Moving is stressful, even if we are moving because we got a better job or found our dream house. So imagine how our cats feel when we move. Overnight their lives are suddenly different, and they can't begin to understand the reasons for the change in their lives the way we can. Naturally, they can become confused, upset and even depressed.
The problem is compounded when outdoor cats are moved into new homes where they have to become indoor cats. Not only are their surroundings different, they are no longer able to roam freely. Check out iVillagers' tips on how to make this difficult transition go more smoothly:
"There are a few simple ways to make life indoors more exciting for an ex-outdoor cat. First, you can drape a sheet or blanket over the back of a chair or some inexpensive cardboard boxes to form a kitty campsite. And then you can change the box location and arrangement each day for variety. A small goldfish or two (in a secure tank) can also provide hours of feline entertainment. You can also leave a radio on when you go out -- classical music or even talk radio is okay -- if it's low-key. Of course, a cat who has just moved needs plenty of attention, love and playtime when you are at home together." --Patricia B.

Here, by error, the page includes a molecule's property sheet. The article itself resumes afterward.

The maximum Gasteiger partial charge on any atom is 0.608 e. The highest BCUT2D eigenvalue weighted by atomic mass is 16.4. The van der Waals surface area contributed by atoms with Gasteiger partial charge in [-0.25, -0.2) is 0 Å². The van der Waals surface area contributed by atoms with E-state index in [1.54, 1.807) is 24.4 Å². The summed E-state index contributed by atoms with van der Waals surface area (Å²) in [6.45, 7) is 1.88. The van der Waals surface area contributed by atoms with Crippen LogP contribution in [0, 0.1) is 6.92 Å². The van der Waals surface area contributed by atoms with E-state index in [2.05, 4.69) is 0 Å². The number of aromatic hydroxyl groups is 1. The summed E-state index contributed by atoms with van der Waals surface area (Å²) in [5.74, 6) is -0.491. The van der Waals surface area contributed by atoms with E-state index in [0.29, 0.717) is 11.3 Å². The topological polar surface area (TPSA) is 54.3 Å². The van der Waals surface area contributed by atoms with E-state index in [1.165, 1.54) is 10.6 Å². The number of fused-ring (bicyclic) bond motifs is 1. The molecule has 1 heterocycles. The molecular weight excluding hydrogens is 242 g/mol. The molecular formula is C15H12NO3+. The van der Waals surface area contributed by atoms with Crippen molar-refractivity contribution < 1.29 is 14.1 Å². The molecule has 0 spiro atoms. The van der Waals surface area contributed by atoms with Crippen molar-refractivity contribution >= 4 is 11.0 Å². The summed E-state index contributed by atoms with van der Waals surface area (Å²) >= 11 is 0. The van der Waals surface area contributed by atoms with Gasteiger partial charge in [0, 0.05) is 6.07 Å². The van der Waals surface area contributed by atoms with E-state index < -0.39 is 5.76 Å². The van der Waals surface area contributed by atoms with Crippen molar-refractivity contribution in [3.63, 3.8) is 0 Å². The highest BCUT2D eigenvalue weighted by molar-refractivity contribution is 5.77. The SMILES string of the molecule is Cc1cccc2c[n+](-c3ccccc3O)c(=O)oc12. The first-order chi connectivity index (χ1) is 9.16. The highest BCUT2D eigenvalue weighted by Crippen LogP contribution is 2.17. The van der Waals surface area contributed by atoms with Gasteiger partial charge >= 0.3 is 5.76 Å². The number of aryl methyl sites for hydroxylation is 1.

"Take bits of food or treats and hide them under little trays for your cat to find around the house. This will help satisfy your cat's foraging impulse and his "inner hunter." --Kayla30
"You can always take your cat on a walk (with a long leash, of course) in the park. Or build a screened window box for him to crawl into so he can safely experience the sounds, smells and sights he is missing. Catnip and love will also help your cat adjust." --"The D"
"A good way to help a cat adjust to his or her new home is to arrange play dates with any other kitties in the neighborhood. And, of course, cat toys, too." --marta8
"The indoor activity that our reformed outdoor feline enjoys most is bird watching. If you don't already have a bird feeder or two, it may take some time and ingenuity to find one that suits your abode, depending on the size of your apartment. But it's worth the investment.
The crucial thing for the cat seems to be a good view of the feeder at eye level, in a place where he or she can sit comfortably for long periods. Lily sits observing and purring for endless hours, concealing herself beside a bank of vertical blinds or a houseplant. The birds keep on coming, and she "stalks" them, from just inches away -- behind glass. Sometimes she even "pounces," may the birds forgive me." --Diazdp